Arnoldo Barraza v. W. L. Montgomery et al

Filing 7

ORDER: 1) Granting 2 Motion to Proceed In Forma Pauperis and 2) Dismissing Complaint for Failing to State a Claim Pursuant to 28 U.S.C. § 1915(e)(2) and § 1915A(b). The Court directs the Secretary of the CDCR, or his designee, to collect from Plaintiff's prison trust account the $350 filing fee owed in this case by garnishing monthly payments from his account in an amount equal to twenty percent (20%) of the preceding month's income and forwarding those payments to the Clerk of the Court each time the amount in the account exceeds $10 pursuant to 28 U.S.C. § 1915(b)(2). The Court grants the Plaintiff forty-five (45) days leave from the date of this Order in which to file an Amended Complaint which cures all the deficiencies of the pleadings noted. Signed by Judge Michael M. Anello on 7/27/2017. (A copy of this order was mailed to Scott Kernan, Secretary, CDCR. A civil rights complaint form was mailed to the Plaintiff)(All non-registered users served via U.S. Mail Service)(ag)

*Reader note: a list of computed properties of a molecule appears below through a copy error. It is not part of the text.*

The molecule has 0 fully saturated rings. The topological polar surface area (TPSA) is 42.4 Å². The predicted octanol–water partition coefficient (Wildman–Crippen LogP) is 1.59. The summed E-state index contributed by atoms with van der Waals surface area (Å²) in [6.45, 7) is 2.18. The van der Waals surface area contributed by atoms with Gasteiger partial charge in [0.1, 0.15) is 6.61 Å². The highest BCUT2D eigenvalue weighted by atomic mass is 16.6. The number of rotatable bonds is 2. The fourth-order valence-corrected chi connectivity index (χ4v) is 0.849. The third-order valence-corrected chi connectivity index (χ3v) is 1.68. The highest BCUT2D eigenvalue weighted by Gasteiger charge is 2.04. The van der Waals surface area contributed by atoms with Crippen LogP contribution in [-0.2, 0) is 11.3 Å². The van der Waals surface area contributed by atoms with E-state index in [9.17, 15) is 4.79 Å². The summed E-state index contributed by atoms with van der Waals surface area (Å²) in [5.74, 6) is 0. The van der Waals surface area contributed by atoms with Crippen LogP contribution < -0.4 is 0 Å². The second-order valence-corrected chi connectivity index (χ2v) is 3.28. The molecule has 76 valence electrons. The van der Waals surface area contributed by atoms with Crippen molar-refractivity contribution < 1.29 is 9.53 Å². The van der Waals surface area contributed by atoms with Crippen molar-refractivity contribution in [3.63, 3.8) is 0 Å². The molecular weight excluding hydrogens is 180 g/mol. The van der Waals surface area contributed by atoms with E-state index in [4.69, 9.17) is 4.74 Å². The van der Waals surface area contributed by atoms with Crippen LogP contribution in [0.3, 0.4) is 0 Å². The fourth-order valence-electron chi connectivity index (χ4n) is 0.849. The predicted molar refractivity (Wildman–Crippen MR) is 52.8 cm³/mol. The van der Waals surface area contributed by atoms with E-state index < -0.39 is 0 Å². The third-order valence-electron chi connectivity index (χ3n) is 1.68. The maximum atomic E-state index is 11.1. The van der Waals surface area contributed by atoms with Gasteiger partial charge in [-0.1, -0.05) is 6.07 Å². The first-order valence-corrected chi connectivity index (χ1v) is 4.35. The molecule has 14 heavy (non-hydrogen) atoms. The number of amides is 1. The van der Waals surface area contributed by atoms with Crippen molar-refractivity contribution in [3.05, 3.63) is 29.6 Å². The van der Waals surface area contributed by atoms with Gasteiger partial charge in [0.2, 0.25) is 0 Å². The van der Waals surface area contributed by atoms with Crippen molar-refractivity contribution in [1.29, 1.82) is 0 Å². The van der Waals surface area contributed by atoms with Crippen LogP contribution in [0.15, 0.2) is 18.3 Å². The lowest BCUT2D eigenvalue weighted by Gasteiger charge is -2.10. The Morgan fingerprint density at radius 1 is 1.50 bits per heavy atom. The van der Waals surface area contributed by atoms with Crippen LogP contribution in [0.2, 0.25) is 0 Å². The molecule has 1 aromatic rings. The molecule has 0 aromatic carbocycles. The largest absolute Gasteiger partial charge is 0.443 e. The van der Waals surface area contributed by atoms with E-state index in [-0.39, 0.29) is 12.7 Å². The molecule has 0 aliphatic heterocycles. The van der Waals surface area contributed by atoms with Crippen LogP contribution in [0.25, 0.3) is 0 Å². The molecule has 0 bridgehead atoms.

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1 2 3 4 5 6 7 8 UNITED STATES DISTRICT COURT SOUTHERN DISTRICT OF CALIFORNIA 9 10 11 12 13 14 15 16 17 Case No.: 3:17-cv-1048-MMA-RBB ARNOLDO BARRAZA, CDCR #AM-5372, ORDER: Plaintiff, vs. 1) GRANTING MOTION TO PROCEED IN FORMA PAUPERIS [Doc. No. 2] W.L. MONTGOMERY; ENDERS; ELIZONDO; RAMOS; V.J. GARCIA; CAPTAIN LEE AND 2) DISMISSING COMPLAINT FOR FAILING TO STATE A CLAIM PURSUANT TO 28 U.S.C. § 1915(e)(2) AND § 1915A(b) Defendants. 18 19 20 21 Arnoldo Barraza (“Plaintiff”), proceeding pro se, is currently incarcerated at 22 Calipatria State Prison located in Calipatria, California, and initially filed a civil rights 23 Complaint pursuant to 42 U.S.C. § 1983 in the Central District of California (Doc. No. 24 1). United States District Judge David O. Carter determined that venue for this action did 25 not lie in the Central District and transferred the matter to the Southern District on May 26 22, 2017 (Doc. No. 4). Plaintiff did not prepay the civil filing fee required by 28 U.S.C. 27 § 1914(a) at the time of filing, but instead has filed a Motion to Proceed In Forma 28 Pauperis (“IFP”) pursuant to 28 U.S.C. § 1915(a) (Doc. No. 2). 1 3:17-cv-1048-MMA-RBB 1 I. 2 IFP Motion All parties instituting any civil action, suit or proceeding in a district court of the 3 United States, except an application for writ of habeas corpus, must pay a filing fee of 4 $400.1 See 28 U.S.C. § 1914(a). The action may proceed despite a plaintiff’s failure to 5 prepay the entire fee only if he is granted leave to proceed IFP pursuant to 28 U.S.C. 6 § 1915(a). See Andrews v. Cervantes, 493 F.3d 1047, 1051 (9th Cir. 2007). However, 7 prisoners who are granted leave to proceed IFP remain obligated to pay the entire fee in 8 “increments” or “installments,” Bruce v. Samuels, __ U.S. __, 136 S. Ct. 627, 629 9 (2016); Williams v. Paramo, 775 F.3d 1182, 1185 (9th Cir. 2015), and regardless of 10 whether their action is ultimately dismissed. See 28 U.S.C. § 1915(b)(1) & (2); Taylor v. 11 Delatoore, 281 F.3d 844, 847 (9th Cir. 2002). 12 Section 1915(a)(2) also requires prisoners seeking leave to proceed IFP to submit a 13 “certified copy of the trust fund account statement (or institutional equivalent) for ... the 14 6-month period immediately preceding the filing of the complaint.” 28 U.S.C. 15 § 1915(a)(2); Andrews v. King, 398 F.3d 1113, 1119 (9th Cir. 2005). From the certified 16 trust account statement, the Court assesses an initial payment of 20% of (a) the average 17 monthly deposits in the account for the past six months, or (b) the average monthly 18 balance in the account for the past six months, whichever is greater, unless the prisoner 19 has no assets. See 28 U.S.C. § 1915(b)(1); 28 U.S.C. § 1915(b)(4). The institution having 20 custody of the prisoner then collects subsequent payments, assessed at 20% of the 21 preceding month’s income, in any month in which his account exceeds $10, and forwards 22 those payments to the Court until the entire filing fee is paid. See 28 U.S.C. § 1915(b)(2); 23 Bruce, 136 S. Ct. at 629. 24 25                                                 26 In addition to the $350 statutory fee, civil litigants must pay an additional administrative fee of $50. See 28 U.S.C. § 1914(a) (Judicial Conference Schedule of Fees, District Court Misc. Fee Schedule, § 14 (eff. June 1, 2016). The additional $50 administrative fee does not apply to persons granted leave to proceed IFP. Id. 27 28 1 2 3:17-cv-1048-MMA-RBB 1 In support of his IFP Motion, Plaintiff has submitted a CDCR Inmate Statement 2 Report. See Doc. No. 2 at 4; 28 U.S.C. § 1915(a)(2); S.D. CAL. CIVLR 3.2; Andrews, 398 3 F.3d at 1119. This statements show that Plaintiff had an average monthly balance of 4 $31.24, and average monthly deposits of $25.00 to his account over the 6-month period 5 immediately preceding the filing of his Complaint, as well as an available balance of 6 $25.31 at the time of filing. See Doc. No. 3 at 7. Based on this financial information, the 7 Court GRANTS Plaintiff’s Motion to Proceed IFP (Doc. No. 2), and assesses his initial 8 partial filing fee to be $6.25 pursuant to 28 U.S.C. § 1915(b)(1). 9 However, the Court will direct the Secretary of the California Department of 10 Corrections and Rehabilitation (“CDCR”), or his designee, to collect this initial fee only 11 if sufficient funds are available in Plaintiff’s account at the time this Order is executed. 12 See 28 U.S.C. § 1915(b)(4) (providing that “[i]n no event shall a prisoner be prohibited 13 from bringing a civil action or appealing a civil action or criminal judgment for the 14 reason that the prisoner has no assets and no means by which to pay the initial partial 15 filing fee.”); Bruce, 136 S. Ct. at 630; Taylor, 281 F.3d at 850 (finding that 28 U.S.C. 16 § 1915(b)(4) acts as a “safety-valve” preventing dismissal of a prisoner’s IFP case based 17 solely on a “failure to pay . . . due to the lack of funds available to him when payment is 18 ordered.”). The remaining balance of the $350 total fee owed in this case must be 19 collected and forwarded to the Clerk of the Court pursuant to 28 U.S.C. § 1915(b)(1). 20 II. Initial Screening per 28 U.S.C. §§ 1915(e)(2)(B) and 1915A(b) 21 A. 22 Notwithstanding Plaintiff’s IFP status or the payment of any partial filing fees, the Standard of Review 23 PLRA also obligates the Court to review complaints filed by all persons proceeding IFP 24 and by those, like Plaintiff, who are “incarcerated or detained in any facility [and] 25 accused of, sentenced for, or adjudicated delinquent for, violations of criminal law or the 26 terms or conditions of parole, probation, pretrial release, or diversionary program,” “as 27 soon as practicable after docketing.” See 28 U.S.C. §§ 1915(e)(2) and 1915A(b). Under 28 these statutes, the Court must sua sponte dismiss complaints, or any portions thereof, 3 3:17-cv-1048-MMA-RBB 1 which are frivolous, malicious, fail to state a claim, or which seek damages from 2 defendants who are immune. See 28 U.S.C. §§ 1915(e)(2)(B) and 1915A(b); Lopez v. 3 Smith, 203 F.3d 1122, 1126-27 (9th Cir. 2000) (en banc) (§ 1915(e)(2)); Rhodes v. 4 Robinson, 621 F.3d 1002, 1004 (9th Cir. 2010) (discussing 28 U.S.C. § 1915A(b)). 5 All complaints must contain “a short and plain statement of the claim showing that 6 the pleader is entitled to relief.” FED. R. CIV. P. 8(a)(2). Detailed factual allegations are 7 not required, but “[t]hreadbare recitals of the elements of a cause of action, supported by 8 mere conclusory statements, do not suffice.” Ashcroft v. Iqbal, 556 U.S. 662, 678 (2009) 9 (citing Bell Atlantic Corp. v. Twombly, 550 U.S. 544, 555 (2007)). “Determining whether 10 a complaint states a plausible claim for relief [is] . . . a context-specific task that requires 11 the reviewing court to draw on its judicial experience and common sense.” Id. The “mere 12 possibility of misconduct” falls short of meeting this plausibility standard. Id.; see also 13 Moss v. U.S. Secret Service, 572 F.3d 962, 969 (9th Cir. 2009). 14 “When there are well-pleaded factual allegations, a court should assume their 15 veracity, and then determine whether they plausibly give rise to an entitlement to relief.” 16 Iqbal, 556 U.S. at 679; see also Resnick v. Hayes, 213 F.3d 443, 447 (9th Cir. 2000) 17 (“[W]hen determining whether a complaint states a claim, a court must accept as true all 18 allegations of material fact and must construe those facts in the light most favorable to 19 the plaintiff.”); Barren v. Harrington, 152 F.3d 1193, 1194 (9th Cir. 1998) (noting that 20 § 1915(e)(2) “parallels the language of Federal Rule of Civil Procedure 12(b)(6)”). 21 However, while the court “ha[s] an obligation where the petitioner is pro se, 22 particularly in civil rights cases, to construe the pleadings liberally and to afford the 23 petitioner the benefit of any doubt,” Hebbe v. Pliler, 627 F.3d 338, 342 & n.7 (9th Cir. 24 2010) (citing Bretz v. Kelman, 773 F.2d 1026, 1027 n.1 (9th Cir. 1985)), it may not 25 “supply essential elements of claims that were not initially pled.” Ivey v. Board of 26 Regents of the University of Alaska, 673 F.2d 266, 268 (9th Cir. 1982). 27 /// 28 /// 4 3:17-cv-1048-MMA-RBB 1 B. 2 Plaintiff claims that on June 6, 2016, he was “involved in an incident” during 3 which his “left ear was bitten off while Plaintiff was fighting.” (Compl. at 3.) Defendant 4 began to “pepper spray” Plaintiff in his face “causing pain to Plaintiff’s fresh injury.” 5 (Id.) Defendants “did not properly decontaminate Plaintiff” and he was “denied proper 6 medical care.” (Id.) In addition, Plaintiff alleges that Defendants did not “properly 7 handle the preservation of Plaintiff’s ear.” (Id.) Medical personnel were unable to 8 reattach Plaintiff’s “left piece of ear” and Plaintiff will have to “walk around with a piece 9 of his ear missing for the rest of his life.” (Id. at 3-4.) Plaintiff’s Allegations 10 C. 11 “Section 1983 creates a private right of action against individuals who, acting 42 U.S.C. § 1983 12 under color of state law, violate federal constitutional or statutory rights.” Devereaux v. 13 Abbey, 263 F.3d 1070, 1074 (9th Cir. 2001). Section 1983 “is not itself a source of 14 substantive rights, but merely provides a method for vindicating federal rights elsewhere 15 conferred.” Graham v. Connor, 490 U.S. 386, 393-94 (1989) (internal quotation marks 16 and citations omitted). “To establish § 1983 liability, a plaintiff must show both (1) 17 deprivation of a right secured by the Constitution and laws of the United States, and (2) 18 that the deprivation was committed by a person acting under color of state law.” Tsao v. 19 Desert Palace, Inc., 698 F.3d 1128, 1138 (9th Cir. 2012). 20 D. 21 First, the Court finds Plaintiff’s Complaint requires sua sponte dismissal pursuant Personal Causation 22 to 28 U.S.C. § 1915(e)(2)(B)(1) and § 1915A(b)(1) to the extent it seeks relief under 23 § 1983 against Warden Montgomery. “To state a claim under 42 U.S.C. § 1983, the 24 plaintiff must allege two elements: (1) that a right secured by the Constitution or laws of 25 the United States was violated; and (2) that the alleged violation was committed by a 26 person acting under color of state law.” Campbell v. Washington Dep’t of Soc. Servs., 27 671 F.3d 837, 842 n.5 (9th Cir. 2011), citing Ketchum v. Alameda Cnty., 811 F.2d 1243, 28 1245 (9th Cir. 1987). The Complaint contains no factual allegations describing what 5 3:17-cv-1048-MMA-RBB 1 Defendant Montgomery did, or failed to do. To the extent Plaintiff seeks to hold him 2 liable for the actions of his subordinates, there is no respondeat superior liability under 42 3 U.S.C. § 1983. Palmer v. Sanderson, 9 F.3d 1433, 1437-38 (9th Cir. 1993). Rather, 4 “deliberate indifference is a stringent standard of fault, requiring proof that a municipal 5 actor disregarded a known or obvious consequence of his action.” Connick v. Thompson, 6 563 U.S. 51, 62 (2011) (“A less stringent standard of fault for a failure-to-train claim 7 ‘would result in de facto respondeat superior liability on municipalities . . . .’”), quoting 8 City of Canton, Ohio v. Harris, 489 U.S. 378, 392 (1989). 9 “The inquiry into causation must be individualized and focus on the duties and 10 responsibilities of each individual defendant whose acts or omissions are alleged to have 11 caused a constitutional deprivation.” Leer v. Murphy, 844 F.2d 628, 633 (9th Cir. 1988), 12 citing Rizzo v. Goode, 423 U.S. 362, 370-71 (1976); Berg v. Kincheloe, 794 F.2d 457, 13 460 (9th Cir. 1986); Estate of Brooks v. United States, 197 F.3d 1245, 1248 (9th Cir. 14 1999) (“Causation is, of course, a required element of a § 1983 claim.”) A person 15 deprives another “of a constitutional right, within the meaning of section 1983, if he does 16 an affirmative act, participates in another’s affirmative acts, or omits to perform an act 17 which he is legally required to do that causes the deprivation of which [the plaintiff 18 complains].” Johnson v. Duffy, 588 F.2d 740, 743 (9th Cir. 1978). Plaintiff has not 19 stated a claim against Defendant Montgomery because he has failed to allege facts 20 regarding what actions were taken or not taken by the Defendant which caused the 21 alleged constitutional violations. See Canton, 489 U.S. at 385 (“Respondeat superior and 22 vicarious liability will not attach under § 1983.”), citing Monell, 436 U.S. at 694-95. 23 E. 24 Only “deliberate indifference to serious medical needs of prisoners constitutes the Eighth Amendment Medical Care Claims 25 unnecessary and wanton infliction of pain ... proscribed by the Eighth Amendment.” 26 Estelle, 429 U.S. at 103, 104 (citation and internal quotation marks omitted). “A 27 determination of ‘deliberate indifference’ involves an examination of two elements: (1) 28 the seriousness of the prisoner’s medical need and (2) the nature of the defendant’s 6 3:17-cv-1048-MMA-RBB 1 response to that need.” McGuckin v. Smith, 974 F.2d 1050, 1059 (9th Cir. 1991), 2 overruled on other grounds by WMX Techs., Inc. v. Miller, 104 F.3d 1133 (9th Cir. 1997) 3 (en banc) (quoting Estelle, 429 U.S. at 104). 4 “Because society does not expect that prisoners will have unqualified access to 5 health care, deliberate indifference to medical needs amounts to an Eighth Amendment 6 violation only if those needs are ‘serious.’” Hudson v. McMillian, 503 U.S. 1, 9 (1992), 7 citing Estelle, 429 U.S. at 103-104. “A ‘serious’ medical need exists if the failure to treat 8 a prisoner’s condition could result in further significant injury or the ‘unnecessary and 9 wanton infliction of pain.’” McGuckin, 914 F.2d at 1059 (quoting Estelle, 429 U.S. at 10 104). “The existence of an injury that a reasonable doctor or patient would find important 11 and worthy of comment or treatment; the presence of a medical condition that 12 significantly affects an individual’s daily activities; or the existence of chronic and 13 substantial pain are examples of indications that a prisoner has a ‘serious’ need for 14 medical treatment.” Id., citing Wood v. Housewright, 900 F.2d 1332, 1337-41 (9th Cir. 15 1990); Hunt v. Dental Dept., 865 F.2d 198, 200-01 (9th Cir. 1989). 16 At the screening stage of these proceedings, the Court will assume that Plaintiff’s 17 allegation of having lost a portion of his ear is sufficient to show he suffered an 18 objectively serious medical need. However, even assuming Plaintiff’s medical needs 19 were sufficiently serious, his Complaint fails to include any further “factual content” to 20 show that any of the named Defendants acted with “deliberate indifference” to those 21 needs. McGuckin, 914 F.2d at 1060; see also Jett v. Penner, 439 F.3d 1091, 1096 (9th 22 Cir. 2006); Iqbal, 556 U.S. at 678. 23 Plaintiff does not allege that he was denied treatment, aside from the alleged 24 inability to reattach the portion of the ear that had been bitten off. Plaintiff submits an 25 exhibit that purports to be a “Medical Report of Injury or Unusual Occurrence” which 26 identifies Plaintiff and is dated June 6, 2016. See Compl., Ex., Doc. No. 1-1 at 27. In this 27 report, which appears to be the date of the incident, it is noted that injuries were found on 28 Plaintiff including “active bleeding, cut/laceration, O.C. spray area, reddened area, skin 7 3:17-cv-1048-MMA-RBB 1 flap, and swollen area.” (Id.) This report further notes that Plaintiff was sent to “TTA for 2 injury on [left] ear.” (Id.) Plaintiff does not provide any factual allegations that he was 3 denied treatment for his injury entirely only that he believes prison officials should have 4 reattached his ear. 5 To state an Eighth Amendment claim, Plaintiff must include “further factual 6 enhancement,” Iqbal, 556 U.S. at 678, which demonstrates that Defendants’ “purposeful 7 act or failure to respond to [his] pain or possible medical need,” and the “harm caused by 8 [this] indifference.” Wilhelm v. Rotman, 680 F.3d 1113, 1122 (9th Cir. 2012) (citing Jett, 9 439 F.3d at 1096). This is because to be deliberately indifferent, Defendants’ acts or 10 omissions must entail more than he has alleged here—an isolated act of alleged 11 negligence and/or lack of due care in preserving the portion of the ear that had been bitten 12 off. Snow v. McDaniel, 681 F.3d 978, 985 (9th Cir. 2012) (citation and quotation marks 13 omitted); Wilhelm, 680 F.3d at 1122. See Toguchi, 391 F.3d at 1057 (“Mere negligence in 14 diagnosing or treating a medical condition, without more, does not violate a prisoner’s 15 Eighth Amendment rights.”). Simply put, an “inadvertent [or negligent] failure to provide 16 adequate medical care” does not state a claim under § 1983. Jett, 439 F.3d at 1096 (citing 17 Estelle, 429 U.S. at 105). 18 Moreover, to the extent Plaintiff objects to the decision to not surgically reattach 19 the portion of his ear he lost, “[a] difference of opinion between a physician and the 20 prisoner–or between medical professionals–concerning what medical care is appropriate 21 does not amount to deliberate indifference.” Snow, 681 F.3d at 987 (citing Sanchez v. 22 Vild, 891 F.2d 240, 242 (9th Cir. 1989)); Wilhelm, 680 F.3d at 1122-23. Instead, Plaintiff 23 must plead facts sufficient to “show that the course of treatment the doctors chose was 24 medically unacceptable under the circumstances and that the defendants chose this course 25 in conscious disregard of an excessive risk to [his] health.” Snow, 681 F.3d at 988 26 (citation and internal quotations omitted). 27 /// 28 /// 8 3:17-cv-1048-MMA-RBB 1 Accordingly, the Court finds that Plaintiff’s Complaint fails to state an Eighth 2 Amendment inadequate medical care claim any of the named Defendants, and that 3 therefore, it is subject to sua sponte dismissal 4 F. 5 Plaintiff alleges that he was fighting with another inmate which caused Defendant 6 Enders to “use O.C. pepper spray on Plaintiff spraying him in the face area.” (Compl. at 7 3.) Plaintiff further claims that this caused “extreme pain to Plaintiff’s fresh injury.” 8 (Id.) 9 Eighth Amendment Excessive Force claims The Eighth Amendment prohibits the infliction of “cruel and unusual 10 punishments.” U.S. Const. Amend. VIII. The “unnecessary and wanton infliction of 11 pain” constitutes cruel and unusual punishment prohibited by the United States 12 Constitution. Whitley v. Albers, 475 U.S. 312, 319 (1986). Neither accident nor 13 negligence constitutes cruel and unusual punishment, as “[i]t is obduracy and 14 wantonness, not inadvertence or error in good faith, that characterize the conduct 15 prohibited by the Cruel and Unusual Punishments Clause.” Id. 16 When prison guards stand accused of using excessive force in violation of the 17 Eighth Amendment, “the core judicial inquiry is ... whether force was applied in a good- 18 faith effort to maintain or restore discipline, or maliciously and sadistically to cause 19 harm.” Hudson v. McMillian, 503 U.S. 1, 7 (1992). The Court considers the following 20 factors: (1) the need for application of force; (2) the relationship between the need and 21 the amount of force used; (3) the extent of the injury inflicted; (4) the threat “reasonably 22 perceived by the responsible officials”; and (5) “any efforts made to temper the severity 23 of a forceful response.” Id. (citing Whitley, 476 U.S. at 321). “From such considerations 24 inferences may be drawn as to whether the use of force could plausibly have been 25 thought necessary, or instead evinced such wantonness with respect to the unjustified 26 infliction of harm as is tantamount to a knowing willingness that it occur.” Whitley, 475 27 U.S. at 321. 28 /// 9 3:17-cv-1048-MMA-RBB 1 However, not “every malevolent touch by a prison guard gives rise to a federal 2 cause of action.” Hudson, 503 U.S. at 9. “The Eighth Amendment’s prohibition of ‘cruel 3 and unusual’ punishments necessarily excludes from constitutional recognition de 4 minimis uses of physical force, provided that the use of force is not of a sort repugnant to 5 the conscience of mankind.” Ibid. (some internal quotation marks omitted). 6 Plaintiff’s facts show that he was engaged in a physical altercation with another 7 inmate from which he alleges he suffered a serious injury. See Compl. at 4. And thus, 8 Plaintiff’s allegations demonstrate that Defendants used pepper spray to “maintain or 9 restore discipline.” Hudson, 503 U.S. at 7. Plaintiff’s Complaint is devoid of any facts to 10 show that Defendants used pepper spray in a “malicious or sadistic” manner. Id. 11 Thus, the Court finds that Plaintiff’s Complaint fails to state an Eighth Amendment 12 excessive force claim any of the named Defendants, and that therefore, it is subject to sua 13 sponte dismissal. 14 III. Conclusion and Order 15 For the reasons explained, the Court: 16 1. 17 (Doc. No. 2); 18 2. GRANTS Plaintiff’s Motion to Proceed IFP pursuant to 28 U.S.C. § 1915(a) DIRECTS the Secretary of the CDCR, or his designee, to collect from 19 Plaintiff’s prison trust account the $350 filing fee owed in this case by garnishing 20 monthly payments from his account in an amount equal to twenty percent (20%) of the 21 preceding month’s income and forwarding those payments to the Clerk of the Court each 22 time the amount in the account exceeds $10 pursuant to 28 U.S.C. § 1915(b)(2). ALL 23 PAYMENTS MUST BE CLEARLY IDENTIFIED BY THE NAME AND NUMBER 24 ASSIGNED TO THIS ACTION; 25 3. DIRECTS the Clerk of the Court to serve a copy of this Order on Scott 26 Kernan, Secretary, CDCR, P.O. Box 942883, Sacramento, California, 94283-0001; 27 /// 28 /// 10 3:17-cv-1048-MMA-RBB 1 4. DISMISSES Plaintiff’s Complaint for failing to state a claim upon which 2 relief may be granted pursuant to 28 U.S.C. § 1915(e)(2)(B) and § 1915A(b), and 3 GRANTS him forty-five (45) days leave from the date of this Order in which to file an 4 Amended Complaint which cures all the deficiencies of pleading noted. Plaintiff’s 5 Amended Complaint must be complete by itself without reference to his original 6 pleading. Defendants not named and any claim not re-alleged in his Amended Complaint 7 will be considered waived. See S.D. CAL. CIVLR 15.1; Hal Roach Studios, Inc. v. Richard 8 Feiner & Co., Inc., 896 F.2d 1542, 1546 (9th Cir. 1989) (“[A]n amended pleading 9 supersedes the original.”); Lacey v. Maricopa Cnty., 693 F.3d 896, 928 (9th Cir. 2012) 10 (noting that claims dismissed with leave to amend which are not re-alleged in an 11 amended pleading may be “considered waived if not repled.”). 12 If Plaintiff fails to file an Amended Complaint within the time provided, the Court 13 will enter a final Order dismissing this civil action based both on Plaintiff’s failure to 14 state a claim upon which relief can be granted pursuant to 28 U.S.C. §§ 1915(e)(2)(B) 15 and 1915A(b), and his failure to prosecute in compliance with a court order requiring 16 amendment. See Lira v. Herrera, 427 F.3d 1164, 1169 (9th Cir. 2005) (“If a plaintiff does 17 not take advantage of the opportunity to fix his complaint, a district court may convert the 18 dismissal of the complaint into dismissal of the entire action.”). 19 20 21 22 23 5. The Clerk of Court is directed to mail Plaintiff a civil rights complaint form for his use in amending. IT IS SO ORDERED. DATE: July 27, 2017 _______________________________________ HON. MICHAEL M. ANELLO United States District Judge 24 25 26 27 28 11 3:17-cv-1048-MMA-RBB